Ms. magazine  -- more than a magazine a movement

SIGN UP FOR MS. DIGEST, JOBS, NEWS AND ALERTS

FEMINIST WIRE NEWSBRIEFS

ABOUT
SEE CURRENT ISSUE
SHOP MS. STORE
MS. IN THE CLASSROOM
FEMINIST DAILY WIRE
FEMINIST RESOURCES
PRESS
JOBS AT MS.
READ BACK ISSUES
CONTACT
RSS (XML)
 
feminist wire | daily newsbriefs

June-21-02

Los Angeles County Ordered to Pay Police Officers $100 Million

Los Angeles County was ordered to pay the largest settlement in its history for racial and gender discrimination against a group of more than 500 police officers that patrol hospitals, parks and other facilities. As members of the county’s Office of Public Safety, the predominantly Latino, Asian and African-American department alleged that they were paid less for doing the same work than the Sheriff’s Department – which is largely Caucasian. The Feminist Majority Foundation’s National Women in Policing Center, which has been involved in the suit since the beginning, applauds Superior Court Judge Victor Chavez for requiring the county to pay a record $100 million.
“These officers are finally getting the justice they deserve,” said Eleanor Smeal, president of the Feminist Majority Foundation.

The county will be required to pay about $100 million in back pay and upgraded pensions as well as another $140 million over the next 25 years in increased salaries. The county plans to appeal the decision. However, if the appeal fails they could disband the department, county supervisors announced Thursday. “Quite frankly, this is really irresponsible and another public policy decision being made, not on public safety or what’s best for the citizens, but just a knee-jerk reaction to being told they’re not getting their way,” Attorney Patricia Bellasalma told the Los Angeles Times in reaction to Thursday’s announcement. “If they did that, it would be just to get rid of officers they do not want to pay. It would be another instance of showing their preference for a majority Caucasian Sheriff’s Department.”

During a two-week trial that ended June 6, the officers told a jury how they battled street gangs, restrained often-violent psychiatric patients and lost six officers in the line of duty. However, they were compensated more like security guards than police – with salaries beginning at about $30,000, compared to $42,000 for Sheriff’s deputies. In addition, these officers do not receive safety retirement and their families are not taken care of in the event of a death in the line of duty.

Media Resources: Los Angeles Times 6/7/02; 6/19/02; 6/20/02


© Feminist Majority Foundation, publisher of Ms. magazine

If you liked this story, consider making a tax-deductible donation to support Ms. magazine.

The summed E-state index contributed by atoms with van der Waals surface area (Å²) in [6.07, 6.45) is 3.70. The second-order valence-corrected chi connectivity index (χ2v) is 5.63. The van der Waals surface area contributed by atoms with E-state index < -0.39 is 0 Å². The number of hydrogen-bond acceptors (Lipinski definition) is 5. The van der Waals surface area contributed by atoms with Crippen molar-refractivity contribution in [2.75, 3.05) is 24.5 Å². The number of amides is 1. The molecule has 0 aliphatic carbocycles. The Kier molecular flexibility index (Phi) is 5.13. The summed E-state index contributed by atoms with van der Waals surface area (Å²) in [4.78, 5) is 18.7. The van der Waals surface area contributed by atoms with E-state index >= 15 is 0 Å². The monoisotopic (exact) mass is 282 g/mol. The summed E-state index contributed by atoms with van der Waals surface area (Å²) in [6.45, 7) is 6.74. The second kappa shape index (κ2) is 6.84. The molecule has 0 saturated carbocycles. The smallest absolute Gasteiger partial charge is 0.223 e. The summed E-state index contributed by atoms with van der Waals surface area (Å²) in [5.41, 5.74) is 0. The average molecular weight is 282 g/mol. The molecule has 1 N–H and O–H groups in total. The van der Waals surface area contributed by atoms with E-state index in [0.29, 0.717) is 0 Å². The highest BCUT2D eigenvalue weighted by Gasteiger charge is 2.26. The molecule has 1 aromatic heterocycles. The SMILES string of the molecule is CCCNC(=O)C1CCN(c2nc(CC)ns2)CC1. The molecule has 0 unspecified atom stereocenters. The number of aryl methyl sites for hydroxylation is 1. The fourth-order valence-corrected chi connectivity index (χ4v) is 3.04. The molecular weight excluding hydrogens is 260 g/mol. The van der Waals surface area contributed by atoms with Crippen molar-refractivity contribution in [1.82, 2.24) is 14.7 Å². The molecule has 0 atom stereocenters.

Send to a Friend
Their
Your
Comments
(optional)


More Feminist News

5/6/2015 Four Sentenced to Death, Eight to Prison for Brutal Murder of Afghan Woman - The verdict for the 49 men charged with the murder of 27-year- old Farkhunda came yesterday, following a highly publicized and televised week-long trial and public outrage for violence against women in Afghanistan. Farkhunda, who was an Islamic law student, accused a local Mullah of acting inappropriately. . . .
 
5/6/2015 MEDIA ADVISORY: Title IX Sex Discrimination Complaint to be Filed Against University of Mary Washington by Feminist Groups - MEDIA ADVISORY Title IX Sex Discrimination Complaint to be Filed Against University of Mary Washington by Feminist Groups WHAT: On Thursday, May 7, 2015 at 10:30 a.m., UMW student group Feminists United, national women's rights organization, Feminist Majority Foundation, and individual UMW students will announce the filing of a major Title IX sex discrimination complaint against the University of Mary Washington. . . .
 
5/5/2015 Sen. Reid Promises to Filibuster "Fast Track" for the TransPacific Partnership - Senate Democratic Leader Harry Reid has promised to delay efforts to push through the controversial Trans-Pacific Partnership trade deal until the Senate first deals with two stalled bills that may soon expire. Reid says that the two measures, an infrastructure bill on highway funding, and reforms to the Foreign Intelligence Surveillance Act (FISA), are "very complicated issues," that require the Senate's attention "before we even deal with [the Trans-Pacific Partnership]." The Trans-Pacific Partnership (TPP), a massive free trade agreement currently being promoted by the Obama Administration, has been heavily criticized by humanitarian groups, environmental groups, and medical groups. . . .